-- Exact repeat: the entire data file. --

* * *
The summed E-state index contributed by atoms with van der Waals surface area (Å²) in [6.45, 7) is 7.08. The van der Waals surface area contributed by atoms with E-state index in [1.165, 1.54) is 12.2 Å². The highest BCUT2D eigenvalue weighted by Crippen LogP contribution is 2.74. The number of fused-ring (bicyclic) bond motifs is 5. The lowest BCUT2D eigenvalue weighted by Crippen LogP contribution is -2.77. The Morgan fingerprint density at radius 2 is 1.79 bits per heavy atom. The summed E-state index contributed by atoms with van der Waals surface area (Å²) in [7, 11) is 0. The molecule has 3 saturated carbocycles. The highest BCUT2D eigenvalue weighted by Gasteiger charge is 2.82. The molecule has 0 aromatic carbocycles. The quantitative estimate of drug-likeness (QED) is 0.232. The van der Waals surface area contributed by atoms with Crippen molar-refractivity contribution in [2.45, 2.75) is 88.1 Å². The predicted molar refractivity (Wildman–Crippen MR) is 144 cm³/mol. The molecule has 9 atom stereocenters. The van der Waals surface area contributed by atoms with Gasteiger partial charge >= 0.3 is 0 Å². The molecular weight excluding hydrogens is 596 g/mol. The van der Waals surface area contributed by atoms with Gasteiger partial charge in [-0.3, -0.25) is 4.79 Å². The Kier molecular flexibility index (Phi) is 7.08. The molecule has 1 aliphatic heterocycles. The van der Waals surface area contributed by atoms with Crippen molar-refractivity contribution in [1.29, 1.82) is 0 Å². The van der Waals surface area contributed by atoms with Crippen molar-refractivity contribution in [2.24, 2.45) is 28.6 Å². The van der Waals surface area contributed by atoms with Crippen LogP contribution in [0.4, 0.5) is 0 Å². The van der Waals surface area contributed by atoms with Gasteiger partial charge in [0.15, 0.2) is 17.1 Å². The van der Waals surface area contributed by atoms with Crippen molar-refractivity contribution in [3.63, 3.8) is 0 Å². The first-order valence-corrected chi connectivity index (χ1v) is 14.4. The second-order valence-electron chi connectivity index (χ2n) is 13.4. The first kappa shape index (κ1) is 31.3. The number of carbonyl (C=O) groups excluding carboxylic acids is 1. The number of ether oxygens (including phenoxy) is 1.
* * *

The summed E-state index contributed by atoms with van der Waals surface area (Å²) in [6.45, 7) is 7.08. The van der Waals surface area contributed by atoms with E-state index in [1.165, 1.54) is 12.2 Å². The highest BCUT2D eigenvalue weighted by Crippen LogP contribution is 2.74. The number of fused-ring (bicyclic) bond motifs is 5. The lowest BCUT2D eigenvalue weighted by Crippen LogP contribution is -2.77. The Morgan fingerprint density at radius 2 is 1.79 bits per heavy atom. The summed E-state index contributed by atoms with van der Waals surface area (Å²) in [7, 11) is 0. The molecule has 3 saturated carbocycles. The highest BCUT2D eigenvalue weighted by Gasteiger charge is 2.82. The molecule has 0 aromatic carbocycles. The quantitative estimate of drug-likeness (QED) is 0.232. The van der Waals surface area contributed by atoms with Crippen molar-refractivity contribution in [2.45, 2.75) is 88.1 Å². The predicted molar refractivity (Wildman–Crippen MR) is 144 cm³/mol. The molecule has 9 atom stereocenters. The van der Waals surface area contributed by atoms with Gasteiger partial charge >= 0.3 is 0 Å². The molecular weight excluding hydrogens is 596 g/mol. The van der Waals surface area contributed by atoms with Gasteiger partial charge in [-0.3, -0.25) is 4.79 Å². The Kier molecular flexibility index (Phi) is 7.08. The molecule has 1 aliphatic heterocycles. The van der Waals surface area contributed by atoms with Crippen molar-refractivity contribution in [1.29, 1.82) is 0 Å². The van der Waals surface area contributed by atoms with Crippen molar-refractivity contribution in [2.24, 2.45) is 28.6 Å². The van der Waals surface area contributed by atoms with Crippen LogP contribution in [0.4, 0.5) is 0 Å². The van der Waals surface area contributed by atoms with Gasteiger partial charge in [0.15, 0.2) is 17.1 Å². The van der Waals surface area contributed by atoms with Crippen molar-refractivity contribution in [3.63, 3.8) is 0 Å². The first-order valence-corrected chi connectivity index (χ1v) is 14.4. The second-order valence-electron chi connectivity index (χ2n) is 13.4. The first kappa shape index (κ1) is 31.3. The number of carbonyl (C=O) groups excluding carboxylic acids is 1. The number of ether oxygens (including phenoxy) is 1.